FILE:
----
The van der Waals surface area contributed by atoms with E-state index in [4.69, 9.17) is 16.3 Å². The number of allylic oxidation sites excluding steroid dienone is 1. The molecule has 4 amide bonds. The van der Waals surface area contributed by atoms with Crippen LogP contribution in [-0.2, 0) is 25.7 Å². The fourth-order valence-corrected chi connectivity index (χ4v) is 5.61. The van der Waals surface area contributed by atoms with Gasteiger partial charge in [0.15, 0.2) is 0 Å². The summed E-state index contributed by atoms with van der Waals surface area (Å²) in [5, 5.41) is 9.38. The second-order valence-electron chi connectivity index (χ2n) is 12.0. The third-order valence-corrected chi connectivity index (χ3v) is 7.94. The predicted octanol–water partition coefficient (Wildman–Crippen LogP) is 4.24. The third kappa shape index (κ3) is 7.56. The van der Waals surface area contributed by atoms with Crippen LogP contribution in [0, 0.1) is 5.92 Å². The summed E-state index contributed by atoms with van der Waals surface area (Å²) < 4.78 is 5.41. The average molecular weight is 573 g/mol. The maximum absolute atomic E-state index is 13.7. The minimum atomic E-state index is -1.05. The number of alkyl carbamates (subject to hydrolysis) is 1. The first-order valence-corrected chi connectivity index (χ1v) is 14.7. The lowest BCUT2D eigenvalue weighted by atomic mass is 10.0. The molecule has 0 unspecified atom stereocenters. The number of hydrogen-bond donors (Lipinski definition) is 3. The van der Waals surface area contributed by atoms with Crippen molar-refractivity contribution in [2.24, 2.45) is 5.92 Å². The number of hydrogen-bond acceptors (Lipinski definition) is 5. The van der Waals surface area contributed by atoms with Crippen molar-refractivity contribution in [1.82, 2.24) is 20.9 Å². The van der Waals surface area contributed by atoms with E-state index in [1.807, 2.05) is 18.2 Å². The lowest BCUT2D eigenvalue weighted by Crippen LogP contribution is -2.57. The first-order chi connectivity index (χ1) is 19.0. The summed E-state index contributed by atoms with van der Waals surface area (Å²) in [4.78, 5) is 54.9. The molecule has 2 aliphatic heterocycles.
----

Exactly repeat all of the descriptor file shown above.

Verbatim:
The van der Waals surface area contributed by atoms with E-state index in [4.69, 9.17) is 16.3 Å². The number of allylic oxidation sites excluding steroid dienone is 1. The molecule has 4 amide bonds. The van der Waals surface area contributed by atoms with Crippen LogP contribution in [-0.2, 0) is 25.7 Å². The fourth-order valence-corrected chi connectivity index (χ4v) is 5.61. The van der Waals surface area contributed by atoms with Gasteiger partial charge in [0.15, 0.2) is 0 Å². The summed E-state index contributed by atoms with van der Waals surface area (Å²) in [5, 5.41) is 9.38. The second-order valence-electron chi connectivity index (χ2n) is 12.0. The third-order valence-corrected chi connectivity index (χ3v) is 7.94. The predicted octanol–water partition coefficient (Wildman–Crippen LogP) is 4.24. The third kappa shape index (κ3) is 7.56. The van der Waals surface area contributed by atoms with Crippen LogP contribution in [0, 0.1) is 5.92 Å². The summed E-state index contributed by atoms with van der Waals surface area (Å²) < 4.78 is 5.41. The average molecular weight is 573 g/mol. The maximum absolute atomic E-state index is 13.7. The minimum atomic E-state index is -1.05. The number of alkyl carbamates (subject to hydrolysis) is 1. The first-order valence-corrected chi connectivity index (χ1v) is 14.7. The lowest BCUT2D eigenvalue weighted by atomic mass is 10.0. The molecule has 0 unspecified atom stereocenters. The number of hydrogen-bond donors (Lipinski definition) is 3. The van der Waals surface area contributed by atoms with Crippen molar-refractivity contribution in [2.24, 2.45) is 5.92 Å². The number of hydrogen-bond acceptors (Lipinski definition) is 5. The van der Waals surface area contributed by atoms with Crippen molar-refractivity contribution in [1.82, 2.24) is 20.9 Å². The van der Waals surface area contributed by atoms with E-state index in [1.807, 2.05) is 18.2 Å². The lowest BCUT2D eigenvalue weighted by Crippen LogP contribution is -2.57. The first-order chi connectivity index (χ1) is 19.0. The summed E-state index contributed by atoms with van der Waals surface area (Å²) in [4.78, 5) is 54.9. The molecule has 2 aliphatic heterocycles.